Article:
There are many reasons one may choose to get a business valuated. Whether it be for tax purposes, because of a divorce, or, of course, because one is looking to sell the business, you’re going to need to contact a certified business valuation analyst. However, whatever the reason you need your business valuated, there are a few different ways a certified valuation analyst might go about it. The two most common ways are asset-based valuation and the earnings multiplier method. You may find it useful to know when it is best to use one or the other.
Asset-based valuation is the most straightforward. With this method, an appraiser will determine the value of a business by adding up anything that’s worth money, including both tangible and intangible assets. While asset-based valuation definitely gives the business owner and/or potential buyer some insight into the business, it doesn’t always provide a clear image of the true worth of a business. This is because asset-based valuation does not include any appraising of the earning potential of a business. For this reason, this form of evaluation is most often used during liquidation or for the sale of defunct companies.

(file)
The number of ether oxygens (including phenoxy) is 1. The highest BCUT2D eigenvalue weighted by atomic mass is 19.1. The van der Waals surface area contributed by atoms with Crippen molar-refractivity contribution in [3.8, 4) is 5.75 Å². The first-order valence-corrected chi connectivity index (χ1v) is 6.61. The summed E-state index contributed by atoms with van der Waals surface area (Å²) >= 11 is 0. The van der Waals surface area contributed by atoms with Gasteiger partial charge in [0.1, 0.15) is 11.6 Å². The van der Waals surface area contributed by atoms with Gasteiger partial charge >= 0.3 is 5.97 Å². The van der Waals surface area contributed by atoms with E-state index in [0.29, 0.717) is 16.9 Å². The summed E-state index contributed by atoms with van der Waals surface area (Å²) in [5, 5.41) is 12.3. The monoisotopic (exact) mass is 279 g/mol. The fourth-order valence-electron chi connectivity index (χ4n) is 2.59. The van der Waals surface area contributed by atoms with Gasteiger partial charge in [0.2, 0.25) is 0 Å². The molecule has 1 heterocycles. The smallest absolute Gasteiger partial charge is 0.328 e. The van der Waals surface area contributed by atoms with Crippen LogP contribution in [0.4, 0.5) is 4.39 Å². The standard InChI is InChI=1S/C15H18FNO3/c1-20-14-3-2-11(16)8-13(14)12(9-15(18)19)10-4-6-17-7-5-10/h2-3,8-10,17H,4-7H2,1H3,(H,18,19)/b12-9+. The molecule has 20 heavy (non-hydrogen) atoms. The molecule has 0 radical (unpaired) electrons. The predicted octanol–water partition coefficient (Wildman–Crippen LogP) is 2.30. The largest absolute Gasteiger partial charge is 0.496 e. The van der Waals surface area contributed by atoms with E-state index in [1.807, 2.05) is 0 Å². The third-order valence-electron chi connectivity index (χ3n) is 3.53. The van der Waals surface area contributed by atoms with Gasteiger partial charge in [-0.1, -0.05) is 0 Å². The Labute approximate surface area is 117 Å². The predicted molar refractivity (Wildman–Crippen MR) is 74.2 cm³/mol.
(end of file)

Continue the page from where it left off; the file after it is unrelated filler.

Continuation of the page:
For a thriving business, the earnings multiplier method is recommended as it is what is most commonly used before a business is placed on the open marketplace. With this form of valuation, a buyer can have a better understanding of what kind of return they’ll be getting on their investment. This is because the earnings multiplier method of valuation, unlike asset-based valuation, does take into account earnings potential by multiplying profits by a certain multiple–such as past profits–and using that to determine future earnings of a business, therefore give one a truer sense of its value.
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